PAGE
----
Knowing your blood pressure and cholesterol numbers, is all well and good, but do you know your cardiorespiratory fitness level?
Experts at the American Heart Association agree that this number could be the best gauge of heart health.
Cardiorespiratory fitness is basically how aerobically fit, and how efficient your circulatory system delivers oxygen throughout the body. Research suggests that poor aerobic fitness is linked to high risks of heart disease, and death from other causes. Poor cardiorespiratory fitness can be harmful as chronic illnesses and smoking, though it’s not a part of a routine physical checkup unless you specifically ask for it.
Doctors can measure cardiorespiratory fitness with your maximal oxygen consumption, or VO2 max, taken while you do an aerobic workout. This shows your body’s ability to transport and use oxygen during exercise.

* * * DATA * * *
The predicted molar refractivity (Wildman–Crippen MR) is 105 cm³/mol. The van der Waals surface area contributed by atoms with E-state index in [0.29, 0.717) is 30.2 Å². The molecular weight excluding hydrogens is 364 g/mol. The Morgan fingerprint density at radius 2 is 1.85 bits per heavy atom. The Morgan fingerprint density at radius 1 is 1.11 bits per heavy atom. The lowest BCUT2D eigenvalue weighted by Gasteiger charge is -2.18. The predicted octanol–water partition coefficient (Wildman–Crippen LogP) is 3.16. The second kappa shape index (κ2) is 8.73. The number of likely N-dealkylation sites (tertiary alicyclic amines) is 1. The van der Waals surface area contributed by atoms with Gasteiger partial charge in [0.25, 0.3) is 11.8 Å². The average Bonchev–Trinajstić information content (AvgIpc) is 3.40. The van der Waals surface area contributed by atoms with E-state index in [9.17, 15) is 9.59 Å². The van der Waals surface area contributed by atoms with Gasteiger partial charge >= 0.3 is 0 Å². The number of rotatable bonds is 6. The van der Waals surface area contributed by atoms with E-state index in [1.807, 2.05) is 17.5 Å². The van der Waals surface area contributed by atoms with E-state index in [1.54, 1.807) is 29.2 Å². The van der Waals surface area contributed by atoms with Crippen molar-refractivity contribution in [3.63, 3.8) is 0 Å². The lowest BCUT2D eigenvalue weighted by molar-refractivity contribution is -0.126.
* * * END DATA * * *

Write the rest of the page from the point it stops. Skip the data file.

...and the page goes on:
If you want to gauge your cardiorespiratory fitness between doctor visits, you can use an online calculator and administer a test yourself. It may not be as thorough and detailed as a real test, but you’ll get a strong idea of where you fall on the fitness scale.
The good news is if your cardiorespiratory fitness isn’t up to par, you can always improve it. Exercising regularly and consistently is all you need to do. For adults, look into high-intensity interval training (HIIT) is a better way to effectively raise cardiorespiratory fitness than a moderate-intensity training regimen, even if you are burning the same amount of calories. You’ll be huffing and puffing more, sure, but you’ll get a reprieve during those rest intervals. The best part is a HIIT workout typically takes less time to complete than your traditional cardio workout.
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